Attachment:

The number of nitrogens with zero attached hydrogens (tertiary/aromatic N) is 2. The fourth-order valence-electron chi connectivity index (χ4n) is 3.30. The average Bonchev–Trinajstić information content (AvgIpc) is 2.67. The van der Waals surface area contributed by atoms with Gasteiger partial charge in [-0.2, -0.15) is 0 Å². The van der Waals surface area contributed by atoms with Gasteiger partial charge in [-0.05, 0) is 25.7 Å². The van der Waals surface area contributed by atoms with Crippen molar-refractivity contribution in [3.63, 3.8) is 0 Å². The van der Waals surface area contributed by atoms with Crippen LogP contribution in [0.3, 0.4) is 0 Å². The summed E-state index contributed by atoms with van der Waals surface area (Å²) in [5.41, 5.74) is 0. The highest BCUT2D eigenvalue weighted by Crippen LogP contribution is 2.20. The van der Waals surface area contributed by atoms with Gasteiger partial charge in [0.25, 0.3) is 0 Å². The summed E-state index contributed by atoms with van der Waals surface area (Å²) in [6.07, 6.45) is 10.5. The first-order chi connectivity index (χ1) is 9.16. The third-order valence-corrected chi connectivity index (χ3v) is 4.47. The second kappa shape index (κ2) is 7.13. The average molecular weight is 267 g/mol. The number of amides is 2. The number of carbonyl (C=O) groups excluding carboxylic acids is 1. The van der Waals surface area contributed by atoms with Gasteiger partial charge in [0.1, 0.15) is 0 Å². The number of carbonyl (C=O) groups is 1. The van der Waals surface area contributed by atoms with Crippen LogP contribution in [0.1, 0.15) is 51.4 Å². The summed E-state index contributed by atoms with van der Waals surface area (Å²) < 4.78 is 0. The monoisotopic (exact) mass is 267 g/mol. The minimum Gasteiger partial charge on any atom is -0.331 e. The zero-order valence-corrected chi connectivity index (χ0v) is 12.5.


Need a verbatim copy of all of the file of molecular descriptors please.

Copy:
The number of nitrogens with zero attached hydrogens (tertiary/aromatic N) is 2. The fourth-order valence-electron chi connectivity index (χ4n) is 3.30. The average Bonchev–Trinajstić information content (AvgIpc) is 2.67. The van der Waals surface area contributed by atoms with Gasteiger partial charge in [-0.2, -0.15) is 0 Å². The van der Waals surface area contributed by atoms with Gasteiger partial charge in [-0.05, 0) is 25.7 Å². The van der Waals surface area contributed by atoms with Crippen molar-refractivity contribution in [3.63, 3.8) is 0 Å². The van der Waals surface area contributed by atoms with Crippen LogP contribution in [0.3, 0.4) is 0 Å². The summed E-state index contributed by atoms with van der Waals surface area (Å²) in [5.41, 5.74) is 0. The highest BCUT2D eigenvalue weighted by Crippen LogP contribution is 2.20. The van der Waals surface area contributed by atoms with Gasteiger partial charge in [0.25, 0.3) is 0 Å². The summed E-state index contributed by atoms with van der Waals surface area (Å²) in [6.07, 6.45) is 10.5. The first-order chi connectivity index (χ1) is 9.16. The third-order valence-corrected chi connectivity index (χ3v) is 4.47. The second kappa shape index (κ2) is 7.13. The average molecular weight is 267 g/mol. The number of amides is 2. The number of carbonyl (C=O) groups excluding carboxylic acids is 1. The van der Waals surface area contributed by atoms with Gasteiger partial charge in [0.1, 0.15) is 0 Å². The number of carbonyl (C=O) groups is 1. The van der Waals surface area contributed by atoms with Crippen LogP contribution in [0.1, 0.15) is 51.4 Å². The summed E-state index contributed by atoms with van der Waals surface area (Å²) < 4.78 is 0. The monoisotopic (exact) mass is 267 g/mol. The minimum Gasteiger partial charge on any atom is -0.331 e. The zero-order valence-corrected chi connectivity index (χ0v) is 12.5.